I spent some time on the neighborhood streets of Northwest Rutland, Vermont. Walking around, observing people. Noticing a lot of foot traffic towards the end of the day. A lot of cars pulling up to houses and leaving after a few minutes. But the hard part is, you can't just photograph people walking on the street when you're working in a larger context of heroin. The average reader is going to associate that person with heroin and you'd better have it right. Same goes for property. This posed a problem of having so much to shoot, yet not having anything at all that could be confirmed short of knocking on a door. And I thought about it. I still wonder if I should have because I noticed about 5 houses that were fairly easy to spot.
One guy I met, Shawn Hayes, stood for a portrait in front of his mother's home in Northwest Rutland. One day a few years ago, Hayes said he and his mother returned home from the nearby laundromat to find their front door busted in. According to Hayes, they were later told that the perpetrator was an addict looking for money.
While walking on Park Ave, where I heard was 'ground zero' for drug activity, I came across a sign in someone's yard that read, "We will NOT tolerate drugs or crime on," and then in a space left blank, they added, "Park Ave." So I knocked on their door. No answer. It was a cloudy day and there was always this weird feeling of being watched, but I'm sure that was just in my head. I came to another home with the same sign. This time, the house had a Marine Corps flag on a pole in front. I knocked, and Michael Moran quickly invited me in.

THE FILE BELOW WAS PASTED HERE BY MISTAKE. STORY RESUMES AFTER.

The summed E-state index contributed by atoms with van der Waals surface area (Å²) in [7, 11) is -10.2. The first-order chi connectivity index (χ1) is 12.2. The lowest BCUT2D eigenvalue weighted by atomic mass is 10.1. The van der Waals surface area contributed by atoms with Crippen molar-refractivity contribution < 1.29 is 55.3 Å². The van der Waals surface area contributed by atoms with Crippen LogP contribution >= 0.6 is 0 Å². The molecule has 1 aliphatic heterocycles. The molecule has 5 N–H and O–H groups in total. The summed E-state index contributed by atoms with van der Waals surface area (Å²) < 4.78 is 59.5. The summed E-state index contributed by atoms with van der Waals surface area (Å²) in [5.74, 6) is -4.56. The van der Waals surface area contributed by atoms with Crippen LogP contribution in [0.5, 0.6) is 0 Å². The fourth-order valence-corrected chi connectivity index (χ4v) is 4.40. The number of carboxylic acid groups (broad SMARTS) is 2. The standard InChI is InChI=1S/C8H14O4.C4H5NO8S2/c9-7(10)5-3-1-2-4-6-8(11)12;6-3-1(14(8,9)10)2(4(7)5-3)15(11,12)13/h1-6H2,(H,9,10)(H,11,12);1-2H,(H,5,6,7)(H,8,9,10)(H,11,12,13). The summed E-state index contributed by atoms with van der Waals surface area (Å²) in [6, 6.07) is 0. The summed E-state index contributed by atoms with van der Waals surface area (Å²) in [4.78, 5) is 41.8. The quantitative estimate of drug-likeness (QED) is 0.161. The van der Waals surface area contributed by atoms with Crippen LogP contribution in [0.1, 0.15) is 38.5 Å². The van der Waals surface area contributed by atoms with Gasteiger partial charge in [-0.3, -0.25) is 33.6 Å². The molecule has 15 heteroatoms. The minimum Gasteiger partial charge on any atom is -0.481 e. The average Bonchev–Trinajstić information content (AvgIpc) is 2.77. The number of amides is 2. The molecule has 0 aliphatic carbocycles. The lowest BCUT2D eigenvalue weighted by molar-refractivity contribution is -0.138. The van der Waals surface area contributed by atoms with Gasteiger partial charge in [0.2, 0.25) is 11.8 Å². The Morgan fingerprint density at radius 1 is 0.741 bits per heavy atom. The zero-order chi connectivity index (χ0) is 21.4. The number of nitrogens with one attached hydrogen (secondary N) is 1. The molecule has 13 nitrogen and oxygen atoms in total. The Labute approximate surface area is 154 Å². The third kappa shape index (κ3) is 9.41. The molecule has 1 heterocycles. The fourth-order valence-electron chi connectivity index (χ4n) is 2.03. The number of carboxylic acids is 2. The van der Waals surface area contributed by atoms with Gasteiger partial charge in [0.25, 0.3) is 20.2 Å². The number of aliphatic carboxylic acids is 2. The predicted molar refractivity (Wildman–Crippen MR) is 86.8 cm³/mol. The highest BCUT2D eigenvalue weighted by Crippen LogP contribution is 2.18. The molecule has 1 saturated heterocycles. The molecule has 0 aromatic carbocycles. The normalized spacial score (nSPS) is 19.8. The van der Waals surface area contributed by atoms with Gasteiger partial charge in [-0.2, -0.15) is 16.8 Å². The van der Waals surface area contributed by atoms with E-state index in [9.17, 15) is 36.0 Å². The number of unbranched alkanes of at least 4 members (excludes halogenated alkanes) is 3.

Turns out, Michael Moran notices a lot of foot traffic in and out of his neighbors home throughout the day. A home, he says and confirmed by State Police, has a history of drug involvement. He has lived in his home on Park Ave in Rutland for 24 years this April. A former Marine who served in Vietnam, he said he doesn't get much sleep and has noticed activities around Park Ave at night. Over the years he and neighbors have taken matters into their own hands.